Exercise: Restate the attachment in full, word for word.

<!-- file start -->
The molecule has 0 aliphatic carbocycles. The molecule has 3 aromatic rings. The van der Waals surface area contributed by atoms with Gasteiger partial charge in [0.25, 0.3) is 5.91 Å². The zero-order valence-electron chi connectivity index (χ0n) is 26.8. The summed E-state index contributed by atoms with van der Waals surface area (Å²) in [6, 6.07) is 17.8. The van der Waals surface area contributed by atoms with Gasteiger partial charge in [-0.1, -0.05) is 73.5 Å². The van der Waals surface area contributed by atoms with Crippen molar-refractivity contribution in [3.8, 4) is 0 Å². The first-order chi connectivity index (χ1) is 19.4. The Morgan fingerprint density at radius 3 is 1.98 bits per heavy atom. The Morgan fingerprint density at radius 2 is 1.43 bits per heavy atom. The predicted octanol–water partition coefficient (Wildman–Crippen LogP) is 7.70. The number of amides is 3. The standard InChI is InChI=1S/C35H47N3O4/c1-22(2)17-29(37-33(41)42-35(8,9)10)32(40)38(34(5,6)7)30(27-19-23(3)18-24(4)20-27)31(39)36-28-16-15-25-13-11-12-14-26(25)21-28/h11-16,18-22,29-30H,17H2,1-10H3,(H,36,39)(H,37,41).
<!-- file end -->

The molecule has 0 aliphatic carbocycles. The molecule has 3 aromatic rings. The van der Waals surface area contributed by atoms with Gasteiger partial charge in [0.25, 0.3) is 5.91 Å². The zero-order valence-electron chi connectivity index (χ0n) is 26.8. The summed E-state index contributed by atoms with van der Waals surface area (Å²) in [6, 6.07) is 17.8. The van der Waals surface area contributed by atoms with Gasteiger partial charge in [-0.1, -0.05) is 73.5 Å². The van der Waals surface area contributed by atoms with Crippen molar-refractivity contribution in [3.8, 4) is 0 Å². The first-order chi connectivity index (χ1) is 19.4. The Morgan fingerprint density at radius 3 is 1.98 bits per heavy atom. The Morgan fingerprint density at radius 2 is 1.43 bits per heavy atom. The predicted octanol–water partition coefficient (Wildman–Crippen LogP) is 7.70. The number of amides is 3. The standard InChI is InChI=1S/C35H47N3O4/c1-22(2)17-29(37-33(41)42-35(8,9)10)32(40)38(34(5,6)7)30(27-19-23(3)18-24(4)20-27)31(39)36-28-16-15-25-13-11-12-14-26(25)21-28/h11-16,18-22,29-30H,17H2,1-10H3,(H,36,39)(H,37,41).